The old cliché that competition breeds success is true especially when you’re talking sports. It is also true when you look at several positions on the Rams’ roster with players fighting for a spot on the 53-man roster. When I take a close look at the receiver position, there will be a fight for six receiver spots, possibly seven.
When I analyze the business side of the equation, there is limited cap space and not a lot of money tied up in the position. Newly acquired unrestricted free agent Mike Sims-Walker has the highest salary at $750,000 and his one-year deal includes incentives that could earn him up to $3.25 million. Donnie Avery has the next highest salary at $638,750.
I broke the group down into three categories: 1. Lock; 2. Bubble players; and 3. Outside looking in. I understand there is a lot of football to be played in the preseason, but to this point the evaluation process started the day training camp started a few weeks ago. Bill Walsh told me several years ago that potential is something you have not seen out of a player, and upside is skills that are present and you have seen that allows coaches to develop an ascending skill set.
Danny Amendola. The leading receiver from 2010 is quarterback Sam Bradford’s safety valve on short to intermediate passes, and will excel in the new offense. Compared to Wes Welker, in my opinion he has earned the right to be called Danny Amendola without any comparisons.
Brandon Gibson. A possession receiver that lacks deep ball speed, he is consistent in everything he does, running routes, creating separation from defenders and catching the ball consistently. When you look at the other 31 NFL teams, they all have at least two Gibsons because this type of receiver moves the chains on third-and-3, third-and-5 and third-and-seven. He is a receiver that is sneaky and crafty working to get onto safeties with double moves.
Mike Sims-Walker. A receiver with size power and speed and a playmaker outside the numbers with toughness across the middle. He has the athletic ability and skill set to take over a game and dominate. Sims-Walker is looking for a fresh start at a new venue and brings experience and talent to a depleted receiving corps.
Danario Alexander. Another receiver with size, speed and playmaking ability down field. which was proven last season with game-breaking ability. Alexander has the worst knee on the team, a left knee that has had five surgeries and that will need maintenance and rest throughout the season. I love his toughness and competitiveness to practice and play with pain. The question is whether can he make it through a 16-game schedule.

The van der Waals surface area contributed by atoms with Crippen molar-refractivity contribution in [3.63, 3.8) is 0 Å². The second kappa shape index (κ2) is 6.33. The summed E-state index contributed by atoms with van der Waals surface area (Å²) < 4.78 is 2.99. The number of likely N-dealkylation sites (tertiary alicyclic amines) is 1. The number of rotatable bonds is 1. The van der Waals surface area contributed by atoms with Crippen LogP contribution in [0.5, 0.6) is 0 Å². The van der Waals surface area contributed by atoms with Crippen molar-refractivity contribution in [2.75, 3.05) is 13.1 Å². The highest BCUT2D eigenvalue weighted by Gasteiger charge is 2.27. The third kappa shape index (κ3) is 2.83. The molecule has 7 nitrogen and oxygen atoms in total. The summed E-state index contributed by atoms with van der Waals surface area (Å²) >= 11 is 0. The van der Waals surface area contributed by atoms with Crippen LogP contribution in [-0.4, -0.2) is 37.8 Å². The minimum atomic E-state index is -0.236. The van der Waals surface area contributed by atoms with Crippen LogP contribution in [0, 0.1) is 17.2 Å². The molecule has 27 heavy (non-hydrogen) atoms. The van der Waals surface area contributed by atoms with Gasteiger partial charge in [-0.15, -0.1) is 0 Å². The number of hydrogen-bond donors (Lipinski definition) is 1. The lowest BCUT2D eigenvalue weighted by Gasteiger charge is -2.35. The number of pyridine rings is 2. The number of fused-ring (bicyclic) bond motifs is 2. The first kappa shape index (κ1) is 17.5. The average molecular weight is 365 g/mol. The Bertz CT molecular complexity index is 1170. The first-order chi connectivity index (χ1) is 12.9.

Austin Pettis. The third-round pick in the 2011 draft has flashed route-running skills, and soft hands to catch outside the frame. However, with some concentration drops and his inability to separate himself from the pack, he needs to have a breakout game during the preseason to help his cause. Good ascending skill set for the future.
Greg Salas. The fourth-round pick in the 2011 draft was off to a good start turning heads with every catch. He improved on every route and is an extremely crafty receiver in space. A hamstring injury has put him behind in reps in the new Josh McDaniels offense. He will have to play catch-up rather quickly to impress the coaches as well. Good ascending skill set for the future.
Mardy Gilyard. The second-year pro who struggled with learning the Pat Shurmur West Coast offense had to learn how to condition (running routes full speed every play) and battled a wrist injury all of the 2010 season. He showed flashes at the receiver position, while excelling as a gunner on special teams. In the new offense, Gilyard has not missed a beat as a receiver and is extremely focused as a return man. He is a gym rat sandlot-type player with an edge to him that has all the making of a playmaker at the NFL level. He has been focused this year and is quietly ascending, but needs to separate himself from the pack and I feel he will when the dust settles and the 53-man roster is set.
Donnie Avery. In his fourth season, Avery is the fastest receiver on the team and probably the fastest player on the Rams’ 90-man roster, but he has yet to play a full 16-game schedule due to injuries (hip and knee issues). He has battled knee pain early in camp and must get healthy quickly and assert himself into the mix in the last three preseason games to allow for true evaluation by the coaches and personnel department. The question surrounding Avery is he is injury prone. The Rams’ organization doesn’t want to cut him because of his upside, but they can’t wait for him to get right or they might feel he won’t make it through a season.
OUTSIDE LOOKING IN
This group of receivers have all flashed either in practice or the scrimmage, but have yet to display enough ability or opportunity in game-time situations. They do have the skill set, size, length and speed to evaluate further: Jared Jenkins, Dominique Curry, Joe West and Greg Mathews.
Injury update: Donnie Avery (knee) and Mike Sims-Walker (groin) haven’t been cleared to practice, and will most likely miss preseason game No. 2 vs. Tennessee.
Coaches do a great job putting players in position to have success, but in the NFL you win with talent. While the Rams have talent, staying healthy will be the key as it is for every team in the National Football League.